It’s not often we’re treated to a bona fide good news story in retail, but Hilco’s rescue buyout of HMV most definitely qualifies. First, Hilco have an excellent track record with these things and, secondly, hopefully some of HMV’s amazing team will be retained to help paddle the boat back upstream. I worked at HMV for a short time and, take it from me, some of the people there are the most extraordinary, passionate and gifted folk working in retail today. We wish them the best of luck.
But – and you knew there’d be a “but”, right? – if HMV wants to rise from these ashes, some pretty critical things have to change. And we’re not convinced that refocusing on music and entertainment is the be-all-and-end-all solution some people are suggesting (remember: HMV was forced to trade in tech and other lifestyle items because entertainment was effectively being sold as a loss-leader by its rivals). Nor is some mad dash to catch up with old technology the answer. It’s easy to say that HMV missed the boat with ecommerce and downloads, but that’s not strictly true: for every Spotify, HMV had an HMV Jukebox. For every Blinkbox, it had an HMV On Demand. It did all that stuff but, when you’re a public company, it’s damn tricky to out-innovate the pureplays and startups. Shareholders tend to hate five-year loss-making investments in ‘the future’.
But there are five very simple – and crucial – things HMV could do to up its game. In fact, they’re salient lessons for anyone in retail, things we all need to be thinking about NOW. Are you sitting comfortably? Then we’ll begin…
1) If you’re not selling via social, you’re missing out on the biggest opportunity in retail today. Social commerce in 2013 is what ecommerce was in 1996 – a total game-changer which takes a pre-existing marketing platform and turns it into a sales channel. People don’t shop in social? Well, people didn’t shop on the internet until some bright sparks in America invented eBay and Amazon. And now? We don’t even think twice about it. So, HMV needs to explore how to sell to the hundreds of thousands of fans and followers it has on Facebook, Twitter and other social networks. It needs to sell to them socially, turning each of those fans into virtual salespeople, entertaining them, capturing the thrill of shopping with your friends and delivering that in the online world. If any brand can do exactly that, it’s HMV. It’s in their DNA.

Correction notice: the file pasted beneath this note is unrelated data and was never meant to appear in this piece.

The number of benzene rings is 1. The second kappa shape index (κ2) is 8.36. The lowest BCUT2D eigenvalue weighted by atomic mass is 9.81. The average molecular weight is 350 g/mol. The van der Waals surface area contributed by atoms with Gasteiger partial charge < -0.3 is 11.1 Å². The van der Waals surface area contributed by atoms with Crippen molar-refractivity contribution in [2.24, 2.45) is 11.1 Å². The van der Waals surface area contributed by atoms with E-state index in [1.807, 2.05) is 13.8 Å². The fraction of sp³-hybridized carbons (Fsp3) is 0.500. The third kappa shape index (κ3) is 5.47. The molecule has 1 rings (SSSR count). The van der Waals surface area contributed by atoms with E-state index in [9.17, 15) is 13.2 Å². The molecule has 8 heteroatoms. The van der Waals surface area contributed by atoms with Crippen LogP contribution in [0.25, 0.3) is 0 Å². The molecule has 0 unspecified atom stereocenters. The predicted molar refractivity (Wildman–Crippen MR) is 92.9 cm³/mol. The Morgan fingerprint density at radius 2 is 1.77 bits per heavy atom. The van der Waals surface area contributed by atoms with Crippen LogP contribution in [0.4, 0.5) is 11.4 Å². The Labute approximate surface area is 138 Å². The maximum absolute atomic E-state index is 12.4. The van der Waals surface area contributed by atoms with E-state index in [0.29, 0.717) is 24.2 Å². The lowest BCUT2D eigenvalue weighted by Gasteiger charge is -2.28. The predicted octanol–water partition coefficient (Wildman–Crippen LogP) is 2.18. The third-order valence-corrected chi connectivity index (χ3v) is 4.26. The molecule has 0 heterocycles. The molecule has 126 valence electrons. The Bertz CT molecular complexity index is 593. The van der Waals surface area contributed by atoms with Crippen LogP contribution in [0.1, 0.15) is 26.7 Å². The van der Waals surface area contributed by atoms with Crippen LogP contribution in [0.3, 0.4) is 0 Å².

2) It’s 2013. Deals don’t drive customers. Customers drive deals. The days of you having the choice which promotions to offer are long gone. Your customers will tell you what they want: which products, at which prices, at what times – you just need to ensure you have the flexibility, the staff and the platforms to give that to them. Invest in being able to listen and to react, and strip back all that spend on prescribing. Strip it back to zero.
3) Similarly, online needs to drive offline, not _the other way around. If you still have a huge chain of brick and mortar stores, you need to think about why they’re festooned with ads for your digital channels. What you’re saying is: “Thanks for coming into our store, now get back on your computer and never darken our doors again!” Doesn’t that seem weird to you? Think about the success of click-to-collect programmes (especially Argos – who were _years ahead of everyone else) and build that into everything you do online. How can your stores save you money on fulfilment, how can they enable better and simpler customer care, how can they help you deliver what Amazon can’t? But don’t go thinking that footfall is the starting point anymore. It isn’t. Your stores are now an add-on to your website.
4) Stop paying more for advertising than you make in margin. I’m seeing this over and over again – unclicked ad campaigns, massive spend on… what? Noise at best. Certainly no click-through, no conversion and no ROI. Especially if you’re advertising on social networks, your ads need to be social, they need to engage. The calls to action need to be join, share, create, not buy, buy, buy. You need to empower your audience to do your advertising for you. It’s more effective, it’s more genuine and it’s much more efficient.
5) You need to surprise and delight. You absolutely need to. Look at the massive buzz Amazon (them again) created with their Cloud Player announcement last year – free digital copies of everything I’ve bought for the past 15 years? Wow, Amazon, you’re awesome! Now, as a retailer, you almost certainly can’t compete with Amazon on price (and I think we all know why), but you absolutely must compete with them on bringing your customers joy. So, what are your plans for that? What are you going to do next week, next month, next year?